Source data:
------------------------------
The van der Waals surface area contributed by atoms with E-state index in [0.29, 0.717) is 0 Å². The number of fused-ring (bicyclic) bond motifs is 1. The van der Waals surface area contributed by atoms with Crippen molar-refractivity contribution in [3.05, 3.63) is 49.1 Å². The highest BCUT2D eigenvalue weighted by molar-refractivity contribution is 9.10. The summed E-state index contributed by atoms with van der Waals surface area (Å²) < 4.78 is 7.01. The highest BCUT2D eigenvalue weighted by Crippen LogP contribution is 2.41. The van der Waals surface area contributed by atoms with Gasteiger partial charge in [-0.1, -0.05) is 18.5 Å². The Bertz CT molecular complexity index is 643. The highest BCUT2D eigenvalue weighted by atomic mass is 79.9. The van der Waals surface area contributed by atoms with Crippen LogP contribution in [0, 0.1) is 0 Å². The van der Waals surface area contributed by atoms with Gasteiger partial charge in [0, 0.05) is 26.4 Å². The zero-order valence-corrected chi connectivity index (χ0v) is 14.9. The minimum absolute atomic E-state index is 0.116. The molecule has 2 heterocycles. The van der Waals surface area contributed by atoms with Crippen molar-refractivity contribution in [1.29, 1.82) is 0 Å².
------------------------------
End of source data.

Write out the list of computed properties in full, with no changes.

The van der Waals surface area contributed by atoms with E-state index in [0.29, 0.717) is 0 Å². The number of fused-ring (bicyclic) bond motifs is 1. The van der Waals surface area contributed by atoms with Crippen molar-refractivity contribution in [3.05, 3.63) is 49.1 Å². The highest BCUT2D eigenvalue weighted by molar-refractivity contribution is 9.10. The summed E-state index contributed by atoms with van der Waals surface area (Å²) < 4.78 is 7.01. The highest BCUT2D eigenvalue weighted by Crippen LogP contribution is 2.41. The van der Waals surface area contributed by atoms with Gasteiger partial charge in [-0.1, -0.05) is 18.5 Å². The Bertz CT molecular complexity index is 643. The highest BCUT2D eigenvalue weighted by atomic mass is 79.9. The van der Waals surface area contributed by atoms with Crippen LogP contribution in [0, 0.1) is 0 Å². The van der Waals surface area contributed by atoms with Gasteiger partial charge in [0, 0.05) is 26.4 Å². The zero-order valence-corrected chi connectivity index (χ0v) is 14.9. The minimum absolute atomic E-state index is 0.116. The molecule has 2 heterocycles. The van der Waals surface area contributed by atoms with Crippen molar-refractivity contribution in [1.29, 1.82) is 0 Å².